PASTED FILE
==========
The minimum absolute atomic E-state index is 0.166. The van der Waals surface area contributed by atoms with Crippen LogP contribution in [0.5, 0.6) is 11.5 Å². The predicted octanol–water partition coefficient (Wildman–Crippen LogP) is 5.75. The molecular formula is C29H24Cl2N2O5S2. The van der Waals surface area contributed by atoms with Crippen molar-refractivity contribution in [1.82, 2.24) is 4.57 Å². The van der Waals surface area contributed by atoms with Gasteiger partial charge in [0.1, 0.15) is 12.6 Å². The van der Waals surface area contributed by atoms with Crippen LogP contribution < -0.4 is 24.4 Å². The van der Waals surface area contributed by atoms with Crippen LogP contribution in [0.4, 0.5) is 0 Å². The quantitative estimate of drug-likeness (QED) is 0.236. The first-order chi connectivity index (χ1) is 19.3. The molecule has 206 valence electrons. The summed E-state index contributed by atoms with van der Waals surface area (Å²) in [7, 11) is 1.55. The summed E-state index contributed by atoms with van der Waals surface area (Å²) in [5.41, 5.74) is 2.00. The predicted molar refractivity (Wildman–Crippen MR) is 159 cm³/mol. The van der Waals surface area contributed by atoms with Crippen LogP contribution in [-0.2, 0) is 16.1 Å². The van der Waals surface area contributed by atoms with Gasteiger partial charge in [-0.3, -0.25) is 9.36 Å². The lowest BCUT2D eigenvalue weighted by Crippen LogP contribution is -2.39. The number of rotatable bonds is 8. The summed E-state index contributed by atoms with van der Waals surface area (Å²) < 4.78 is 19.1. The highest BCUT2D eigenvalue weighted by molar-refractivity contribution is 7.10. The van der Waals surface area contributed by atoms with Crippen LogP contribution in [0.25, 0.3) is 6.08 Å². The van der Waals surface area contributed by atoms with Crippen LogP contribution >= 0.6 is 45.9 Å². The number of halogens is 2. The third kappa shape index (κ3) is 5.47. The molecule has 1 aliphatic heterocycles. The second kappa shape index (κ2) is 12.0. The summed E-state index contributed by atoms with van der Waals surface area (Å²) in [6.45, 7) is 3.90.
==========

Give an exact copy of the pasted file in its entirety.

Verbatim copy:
The minimum absolute atomic E-state index is 0.166. The van der Waals surface area contributed by atoms with Crippen LogP contribution in [0.5, 0.6) is 11.5 Å². The predicted octanol–water partition coefficient (Wildman–Crippen LogP) is 5.75. The molecular formula is C29H24Cl2N2O5S2. The van der Waals surface area contributed by atoms with Crippen molar-refractivity contribution in [1.82, 2.24) is 4.57 Å². The van der Waals surface area contributed by atoms with Gasteiger partial charge in [0.1, 0.15) is 12.6 Å². The van der Waals surface area contributed by atoms with Crippen LogP contribution < -0.4 is 24.4 Å². The van der Waals surface area contributed by atoms with Crippen LogP contribution in [0.4, 0.5) is 0 Å². The quantitative estimate of drug-likeness (QED) is 0.236. The first-order chi connectivity index (χ1) is 19.3. The molecule has 206 valence electrons. The summed E-state index contributed by atoms with van der Waals surface area (Å²) in [7, 11) is 1.55. The summed E-state index contributed by atoms with van der Waals surface area (Å²) in [5.41, 5.74) is 2.00. The predicted molar refractivity (Wildman–Crippen MR) is 159 cm³/mol. The van der Waals surface area contributed by atoms with Crippen LogP contribution in [-0.2, 0) is 16.1 Å². The van der Waals surface area contributed by atoms with Gasteiger partial charge in [-0.3, -0.25) is 9.36 Å². The lowest BCUT2D eigenvalue weighted by Crippen LogP contribution is -2.39. The number of rotatable bonds is 8. The summed E-state index contributed by atoms with van der Waals surface area (Å²) < 4.78 is 19.1. The highest BCUT2D eigenvalue weighted by molar-refractivity contribution is 7.10. The van der Waals surface area contributed by atoms with Crippen LogP contribution in [0.25, 0.3) is 6.08 Å². The van der Waals surface area contributed by atoms with Crippen LogP contribution >= 0.6 is 45.9 Å². The number of halogens is 2. The third kappa shape index (κ3) is 5.47. The molecule has 1 aliphatic heterocycles. The second kappa shape index (κ2) is 12.0. The summed E-state index contributed by atoms with van der Waals surface area (Å²) in [6.45, 7) is 3.90.